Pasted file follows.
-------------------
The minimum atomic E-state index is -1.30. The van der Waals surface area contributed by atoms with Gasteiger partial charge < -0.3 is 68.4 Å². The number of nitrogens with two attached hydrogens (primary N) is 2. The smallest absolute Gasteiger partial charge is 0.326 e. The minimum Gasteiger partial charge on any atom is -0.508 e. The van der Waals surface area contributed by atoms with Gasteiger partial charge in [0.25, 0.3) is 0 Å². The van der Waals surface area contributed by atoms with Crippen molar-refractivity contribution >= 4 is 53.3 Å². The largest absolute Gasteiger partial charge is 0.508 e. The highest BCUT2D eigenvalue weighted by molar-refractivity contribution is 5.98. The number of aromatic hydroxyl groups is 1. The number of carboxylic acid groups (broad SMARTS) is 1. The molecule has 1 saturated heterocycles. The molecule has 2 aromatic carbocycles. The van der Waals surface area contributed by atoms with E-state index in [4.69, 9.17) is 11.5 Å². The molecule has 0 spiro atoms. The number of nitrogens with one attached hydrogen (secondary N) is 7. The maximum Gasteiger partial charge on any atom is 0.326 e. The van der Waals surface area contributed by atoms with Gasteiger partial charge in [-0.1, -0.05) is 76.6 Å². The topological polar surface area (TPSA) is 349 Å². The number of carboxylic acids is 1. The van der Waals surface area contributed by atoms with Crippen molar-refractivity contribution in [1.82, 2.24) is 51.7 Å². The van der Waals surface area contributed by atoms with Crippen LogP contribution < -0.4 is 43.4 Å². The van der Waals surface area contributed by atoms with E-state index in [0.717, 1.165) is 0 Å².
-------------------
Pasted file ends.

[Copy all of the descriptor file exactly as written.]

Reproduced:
The minimum atomic E-state index is -1.30. The van der Waals surface area contributed by atoms with Gasteiger partial charge < -0.3 is 68.4 Å². The number of nitrogens with two attached hydrogens (primary N) is 2. The smallest absolute Gasteiger partial charge is 0.326 e. The minimum Gasteiger partial charge on any atom is -0.508 e. The van der Waals surface area contributed by atoms with Gasteiger partial charge in [0.25, 0.3) is 0 Å². The van der Waals surface area contributed by atoms with Crippen molar-refractivity contribution >= 4 is 53.3 Å². The largest absolute Gasteiger partial charge is 0.508 e. The highest BCUT2D eigenvalue weighted by molar-refractivity contribution is 5.98. The number of aromatic hydroxyl groups is 1. The number of carboxylic acid groups (broad SMARTS) is 1. The molecule has 1 saturated heterocycles. The molecule has 2 aromatic carbocycles. The van der Waals surface area contributed by atoms with E-state index in [4.69, 9.17) is 11.5 Å². The molecule has 0 spiro atoms. The number of nitrogens with one attached hydrogen (secondary N) is 7. The maximum Gasteiger partial charge on any atom is 0.326 e. The van der Waals surface area contributed by atoms with Gasteiger partial charge in [-0.1, -0.05) is 76.6 Å². The topological polar surface area (TPSA) is 349 Å². The number of carboxylic acids is 1. The van der Waals surface area contributed by atoms with Crippen molar-refractivity contribution in [1.82, 2.24) is 51.7 Å². The van der Waals surface area contributed by atoms with Crippen LogP contribution < -0.4 is 43.4 Å². The van der Waals surface area contributed by atoms with E-state index in [0.717, 1.165) is 0 Å².